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A New EPA Rule Targets Tailpipe Emissions

By Leah Worthington

Ten days before Earth Day, on April 12, the Biden administration announced plans to significantly curtail vehicular emissions through unprecedented regulations that, if finalized, would mark a turning point in the electrification of everything from passenger vehicles to big rig trucks.

Inflation Reduction Act Marks U.S.’s Biggest Investment in Fighting the Climate Crisis

By Leah Worthington

Last August, as Californians faced a deepening drought, Pakistan battled devastating floods, and the FBI captivated the world with its dramatic raid of Mar-a-Lago, a landmark piece of legislation snuck its way into federal law.

Patrick Welsh

The Legacy of Berkeley’s I-House

By Margie Cullen

Meet five notable alumni who made waves in their fields

Dhingra with Planned Parenthood advocates on the north steps of the state capitol building (Washington State Legislature)

Berkeley Alumni Led a Historic Effort to Safeguard Reproductive Freedom

By Margie Cullen

When a judge in Texas issued his ruling invalidating the FDA’s approval of abortion pill mifepristone on April 8th, Karen Keiser ’69, MSJ ’73 was outraged.

All In and Zoomed Out

By Geoff Koch

What started as a way for a group of venture capital besties to convene during the COVID lockdown has become a podcast sensation.

(Jack Krusemark)

Scaling the Climate Crisis

By Margie Cullen

Molly Kawahata lives in Bozeman, Montana, so that she can climb frozen waterfalls in the frigid Rocky Mountain winters.

Credit at bottom of page

The Edge Episode 21: Abolish Race (in Medicine)!

For centuries, doctors have medically treated people differently according to their race because they believed that race is biological. But in the last few years, medical professionals and activists have argued that this is both wrongheaded and can be dangerous to people’s health. In this episode, we talk to Stephen Richmond, a primary care physician and assistant professor at Stanford about the movement to abolish race from medicine and how race and biology do and do not intersect.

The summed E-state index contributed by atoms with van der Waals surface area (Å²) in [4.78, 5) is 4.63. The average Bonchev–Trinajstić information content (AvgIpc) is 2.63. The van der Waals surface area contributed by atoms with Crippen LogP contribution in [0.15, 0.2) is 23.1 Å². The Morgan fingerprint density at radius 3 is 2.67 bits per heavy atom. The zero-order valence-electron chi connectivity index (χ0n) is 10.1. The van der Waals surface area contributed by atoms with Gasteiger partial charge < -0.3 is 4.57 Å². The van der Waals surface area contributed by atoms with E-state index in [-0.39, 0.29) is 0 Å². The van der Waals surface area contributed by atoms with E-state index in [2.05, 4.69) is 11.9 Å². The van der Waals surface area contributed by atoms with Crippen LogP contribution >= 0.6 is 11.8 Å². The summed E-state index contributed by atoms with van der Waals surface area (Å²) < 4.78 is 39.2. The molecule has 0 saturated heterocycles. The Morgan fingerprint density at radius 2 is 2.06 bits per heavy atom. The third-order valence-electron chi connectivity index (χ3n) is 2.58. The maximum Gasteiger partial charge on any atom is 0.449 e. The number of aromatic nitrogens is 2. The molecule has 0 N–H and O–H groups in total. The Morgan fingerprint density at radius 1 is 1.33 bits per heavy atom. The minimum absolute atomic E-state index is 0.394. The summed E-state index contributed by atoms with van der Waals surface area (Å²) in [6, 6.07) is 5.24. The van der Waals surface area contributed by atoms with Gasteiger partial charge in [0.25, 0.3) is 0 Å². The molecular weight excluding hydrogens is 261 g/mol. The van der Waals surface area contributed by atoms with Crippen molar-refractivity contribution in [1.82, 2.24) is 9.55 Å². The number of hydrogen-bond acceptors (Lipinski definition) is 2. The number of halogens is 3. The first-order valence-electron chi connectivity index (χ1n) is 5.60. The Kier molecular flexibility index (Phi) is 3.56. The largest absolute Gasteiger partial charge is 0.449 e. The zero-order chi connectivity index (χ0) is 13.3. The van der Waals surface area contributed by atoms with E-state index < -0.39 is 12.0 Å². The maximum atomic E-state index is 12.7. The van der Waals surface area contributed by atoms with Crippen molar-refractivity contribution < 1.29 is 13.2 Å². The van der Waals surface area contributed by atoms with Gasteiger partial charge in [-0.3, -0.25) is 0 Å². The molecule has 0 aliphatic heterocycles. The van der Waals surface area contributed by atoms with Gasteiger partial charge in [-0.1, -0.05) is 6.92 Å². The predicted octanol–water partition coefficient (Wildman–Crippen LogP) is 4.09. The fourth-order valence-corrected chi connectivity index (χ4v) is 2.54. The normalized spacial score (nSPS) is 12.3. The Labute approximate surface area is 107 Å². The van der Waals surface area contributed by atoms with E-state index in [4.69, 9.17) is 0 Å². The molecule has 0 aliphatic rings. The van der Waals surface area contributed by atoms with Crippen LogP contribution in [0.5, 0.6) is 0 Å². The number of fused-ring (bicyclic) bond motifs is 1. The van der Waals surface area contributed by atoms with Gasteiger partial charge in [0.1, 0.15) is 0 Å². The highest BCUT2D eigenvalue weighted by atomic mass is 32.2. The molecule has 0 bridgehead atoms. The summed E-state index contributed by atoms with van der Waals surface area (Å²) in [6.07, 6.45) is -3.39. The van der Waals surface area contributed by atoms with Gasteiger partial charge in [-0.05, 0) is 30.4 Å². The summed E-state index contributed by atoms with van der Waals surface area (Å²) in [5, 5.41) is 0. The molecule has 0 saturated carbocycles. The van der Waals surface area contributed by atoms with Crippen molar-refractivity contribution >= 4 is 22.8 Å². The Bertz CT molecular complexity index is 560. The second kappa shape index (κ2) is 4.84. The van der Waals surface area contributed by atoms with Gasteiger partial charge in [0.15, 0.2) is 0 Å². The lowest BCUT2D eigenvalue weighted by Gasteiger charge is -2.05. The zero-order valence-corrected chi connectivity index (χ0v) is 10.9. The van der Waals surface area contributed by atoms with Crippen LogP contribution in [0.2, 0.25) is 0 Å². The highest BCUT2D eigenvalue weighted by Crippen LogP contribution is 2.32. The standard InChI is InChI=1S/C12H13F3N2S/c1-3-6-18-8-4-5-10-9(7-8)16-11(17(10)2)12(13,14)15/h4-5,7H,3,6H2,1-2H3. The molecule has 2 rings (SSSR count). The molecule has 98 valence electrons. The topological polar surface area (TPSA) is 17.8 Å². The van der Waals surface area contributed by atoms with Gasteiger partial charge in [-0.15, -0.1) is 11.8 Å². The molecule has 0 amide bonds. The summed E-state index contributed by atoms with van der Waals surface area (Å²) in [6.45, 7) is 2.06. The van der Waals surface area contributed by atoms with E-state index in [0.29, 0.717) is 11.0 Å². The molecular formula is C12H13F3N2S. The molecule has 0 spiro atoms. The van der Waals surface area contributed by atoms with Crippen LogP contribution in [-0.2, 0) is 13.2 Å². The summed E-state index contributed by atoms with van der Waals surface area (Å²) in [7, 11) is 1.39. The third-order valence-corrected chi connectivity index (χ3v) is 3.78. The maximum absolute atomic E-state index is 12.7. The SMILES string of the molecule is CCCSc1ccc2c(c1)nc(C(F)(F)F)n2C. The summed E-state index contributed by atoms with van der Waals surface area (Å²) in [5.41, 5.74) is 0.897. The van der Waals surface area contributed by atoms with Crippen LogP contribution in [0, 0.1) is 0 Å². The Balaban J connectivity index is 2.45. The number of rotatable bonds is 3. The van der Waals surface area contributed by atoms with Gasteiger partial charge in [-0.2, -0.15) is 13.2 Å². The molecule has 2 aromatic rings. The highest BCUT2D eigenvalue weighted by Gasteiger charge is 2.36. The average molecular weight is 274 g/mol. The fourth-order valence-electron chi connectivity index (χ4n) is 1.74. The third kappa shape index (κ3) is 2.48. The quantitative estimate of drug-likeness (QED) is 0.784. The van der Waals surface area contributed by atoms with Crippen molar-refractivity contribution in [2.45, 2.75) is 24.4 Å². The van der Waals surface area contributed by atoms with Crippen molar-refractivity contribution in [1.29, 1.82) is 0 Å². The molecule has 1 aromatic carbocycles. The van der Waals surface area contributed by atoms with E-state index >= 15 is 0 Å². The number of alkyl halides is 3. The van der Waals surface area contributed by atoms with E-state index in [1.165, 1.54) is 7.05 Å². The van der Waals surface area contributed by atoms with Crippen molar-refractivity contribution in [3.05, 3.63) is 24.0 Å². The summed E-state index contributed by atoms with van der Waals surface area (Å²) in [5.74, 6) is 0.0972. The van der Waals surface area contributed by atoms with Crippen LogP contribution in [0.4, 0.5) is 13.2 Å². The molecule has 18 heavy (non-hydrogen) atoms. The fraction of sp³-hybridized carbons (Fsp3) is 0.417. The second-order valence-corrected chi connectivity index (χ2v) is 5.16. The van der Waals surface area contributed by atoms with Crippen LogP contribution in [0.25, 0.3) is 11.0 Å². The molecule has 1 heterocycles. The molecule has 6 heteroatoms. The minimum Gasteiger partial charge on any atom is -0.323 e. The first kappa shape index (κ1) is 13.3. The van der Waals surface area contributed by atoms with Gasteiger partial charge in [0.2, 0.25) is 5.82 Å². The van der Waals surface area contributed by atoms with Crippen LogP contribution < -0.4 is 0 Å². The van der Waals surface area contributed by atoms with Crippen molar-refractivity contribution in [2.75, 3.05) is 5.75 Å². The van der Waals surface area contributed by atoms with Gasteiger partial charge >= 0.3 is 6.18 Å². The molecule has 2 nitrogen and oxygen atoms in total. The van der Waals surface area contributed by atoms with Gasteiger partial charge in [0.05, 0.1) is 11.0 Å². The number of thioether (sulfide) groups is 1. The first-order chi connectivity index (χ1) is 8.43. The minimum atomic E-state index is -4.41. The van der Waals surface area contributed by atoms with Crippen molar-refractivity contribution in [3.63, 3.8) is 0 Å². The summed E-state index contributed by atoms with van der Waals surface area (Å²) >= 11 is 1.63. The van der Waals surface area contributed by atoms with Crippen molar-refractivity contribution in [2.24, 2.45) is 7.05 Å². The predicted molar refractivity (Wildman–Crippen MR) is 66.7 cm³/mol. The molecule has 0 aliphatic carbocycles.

(Marcus Hanschen)

The Push to Abolish Cars on Telegraph

By Margie Cullen

On a Sunday in September, Telegraph Avenue looked a little different.

D-O-A-R: U.S. Justice Department attorney and Berkeley Law alumnus John Doar on the long walk to Montgomery, March 21, 1965. (1976 Matt Herron/Take Stock/TopFoto)

The Surprising Story of the Berkeley Attorneys Who Helped Desegregate the South

By Rob Gunnison

Anthony Lee simply wanted to go to high school.

11 Things You’ll Never Believe Came Out of Berkeley!

By Pat Joseph

Yeah, okay, you’ll probably believe some of it. Still, we think it’s a fun list.

The law school’s dean, Erwin Chemerinsky (Irene Yi/© UC Regents)

Discriminatory Bylaws and Free Speech

By Pat Joseph

On September 28, 2022, an opinion piece ran in the Los Angeles–based Jewish Journal that carried the alarming headline, “Berkeley Develops Jewish-Free Zones.”

Clark Kerr [l], former President of the University of California, leaves a meeting of the Board of Regents after they fired him at Governor Ronald Reagan's insistence. (Ted Streshinsky/CORBIS/Corbis via Getty Images)

The Winter Issue’s Editor’s Note

By Pat Joseph

“The University is not engaged in making ideas safe for students. It is engaged in making students safe for ideas.”